Forest Fire Management: A Comprehensive and Operational Approach
Fabrizi, Roberto; Gomez, Antonio; Perez, Bruno
Ingeniería de sistemas para la defensa de españa s.a, SPAIN

Forest fires can be a major ecological disturbance agent that modifies landscapes, especially when normal fire frequencies and /or intensities are modified. The main negative fire effects are vegetation biomass loss, soil degradation, and greenhouse gas emissions. In the worst cases, fires cause not only natural and economical but also human losses (for example, 2007 fire season in Greece). A comprehensive study of a fire event requires early warning, crisis monitoring and, after the fire occurs, the interpretation of causal factors, fire effects and ecosystem responses, in a wide range of spatial (local to regional) and temporal (short to long term) scales. However, the lack of data, standard methodologies and economic resources makes this assessment often difficult and/or incomplete. Therefore, analysis of a fire event is usually centered in a post-fire evaluation of the burnt area and, in some cases, in the fire risk estimation. Wildfires show marked seasonal and diurnal cycles and can vary widely in its spatial location. Satellite Earth Observation is actually the only method able to provide repetitive data at the spatial and temporal scales necessary for detecting, quantifying and monitoring this activity, and for understanding the regional and inter-annual variations involved. Therefore, INSA proposed several fire products, integrated in a geoportal (webGIS), in order to support the crisis management:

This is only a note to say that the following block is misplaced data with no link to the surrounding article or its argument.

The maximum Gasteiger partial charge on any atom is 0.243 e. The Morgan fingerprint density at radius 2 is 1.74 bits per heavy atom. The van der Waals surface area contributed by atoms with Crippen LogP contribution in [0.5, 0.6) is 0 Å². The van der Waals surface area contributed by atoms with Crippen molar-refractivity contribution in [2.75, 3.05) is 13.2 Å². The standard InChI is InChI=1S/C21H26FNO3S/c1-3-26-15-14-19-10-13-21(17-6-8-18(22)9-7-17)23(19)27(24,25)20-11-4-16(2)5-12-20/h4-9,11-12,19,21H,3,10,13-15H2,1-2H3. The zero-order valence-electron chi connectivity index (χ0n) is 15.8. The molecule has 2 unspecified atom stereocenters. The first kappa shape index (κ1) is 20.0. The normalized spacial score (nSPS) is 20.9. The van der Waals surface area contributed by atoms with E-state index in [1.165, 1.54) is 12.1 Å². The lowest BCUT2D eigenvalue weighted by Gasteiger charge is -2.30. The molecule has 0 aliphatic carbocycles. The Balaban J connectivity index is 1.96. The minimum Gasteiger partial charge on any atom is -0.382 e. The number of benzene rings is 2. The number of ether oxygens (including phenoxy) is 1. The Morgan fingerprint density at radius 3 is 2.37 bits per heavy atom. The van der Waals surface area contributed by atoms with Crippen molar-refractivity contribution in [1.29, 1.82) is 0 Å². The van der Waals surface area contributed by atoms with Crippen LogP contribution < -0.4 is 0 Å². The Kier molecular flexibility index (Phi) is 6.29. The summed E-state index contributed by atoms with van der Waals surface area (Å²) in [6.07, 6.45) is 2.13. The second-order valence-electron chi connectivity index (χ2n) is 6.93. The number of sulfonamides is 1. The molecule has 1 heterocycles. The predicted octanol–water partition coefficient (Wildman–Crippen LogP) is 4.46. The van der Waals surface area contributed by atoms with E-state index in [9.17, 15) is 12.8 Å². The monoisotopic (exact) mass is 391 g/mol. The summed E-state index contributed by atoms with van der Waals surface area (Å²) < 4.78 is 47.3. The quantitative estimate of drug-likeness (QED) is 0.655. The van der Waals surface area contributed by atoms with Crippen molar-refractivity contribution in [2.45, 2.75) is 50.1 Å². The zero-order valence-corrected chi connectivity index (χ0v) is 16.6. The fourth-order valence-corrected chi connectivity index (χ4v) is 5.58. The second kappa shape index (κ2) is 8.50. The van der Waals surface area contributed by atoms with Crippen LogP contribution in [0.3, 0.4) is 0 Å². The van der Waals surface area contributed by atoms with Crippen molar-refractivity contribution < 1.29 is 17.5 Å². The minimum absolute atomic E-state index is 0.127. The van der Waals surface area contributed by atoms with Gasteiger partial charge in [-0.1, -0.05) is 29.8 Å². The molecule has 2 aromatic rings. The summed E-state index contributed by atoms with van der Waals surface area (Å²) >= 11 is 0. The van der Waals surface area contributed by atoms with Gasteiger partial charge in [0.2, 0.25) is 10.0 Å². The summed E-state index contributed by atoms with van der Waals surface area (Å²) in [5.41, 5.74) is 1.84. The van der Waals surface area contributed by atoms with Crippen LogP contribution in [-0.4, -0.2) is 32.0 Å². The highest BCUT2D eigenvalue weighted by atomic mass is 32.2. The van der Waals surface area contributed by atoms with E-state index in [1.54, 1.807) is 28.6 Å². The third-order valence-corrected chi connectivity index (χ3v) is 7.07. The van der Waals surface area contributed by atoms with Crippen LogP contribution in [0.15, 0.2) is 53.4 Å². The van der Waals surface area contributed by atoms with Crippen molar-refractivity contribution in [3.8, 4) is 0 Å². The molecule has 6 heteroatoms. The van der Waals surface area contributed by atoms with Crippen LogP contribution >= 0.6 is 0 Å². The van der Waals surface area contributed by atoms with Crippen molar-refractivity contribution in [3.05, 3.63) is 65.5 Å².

• Fire monitoring -the geographic location of the hot spots and associated parameters, and cloud mask. Fire detection algorithm has been developed in order to detect actives fires in the Iberian Peninsula with MSG SEVIRI (5 min and 15 min- delivery frequency) and MODIS (4 and 6 times per day). The algorithm is based on contextual approach selecting pixels which could potentially be fires and afterwards confirms the pixels by comparing the potential fires with their immediate neighbors. In addition, the algorithm retrieves temperature and burning area of hotspots following the Dozier’s approach and the fire radiative power.
  • Rapid burned area mapping -by the daily MODIS acquisition and processing, between 1 and 7 day after fire extinction.
  • Recovery: Recovery products are intended for an in-depth analysis of fire event, e.g. damage assessment or a synthesis of the fire event. High resolution fire perimeter can be provided at the end of the fire season, for fire inventory. Finally, fire products are completed by an automatic report which describes the fire event, evolution and damages, as well as the information included in other thematic layers (population, roads, infrastructures, vegetation cover and type, etc.) for the extraction of the affected population and resources.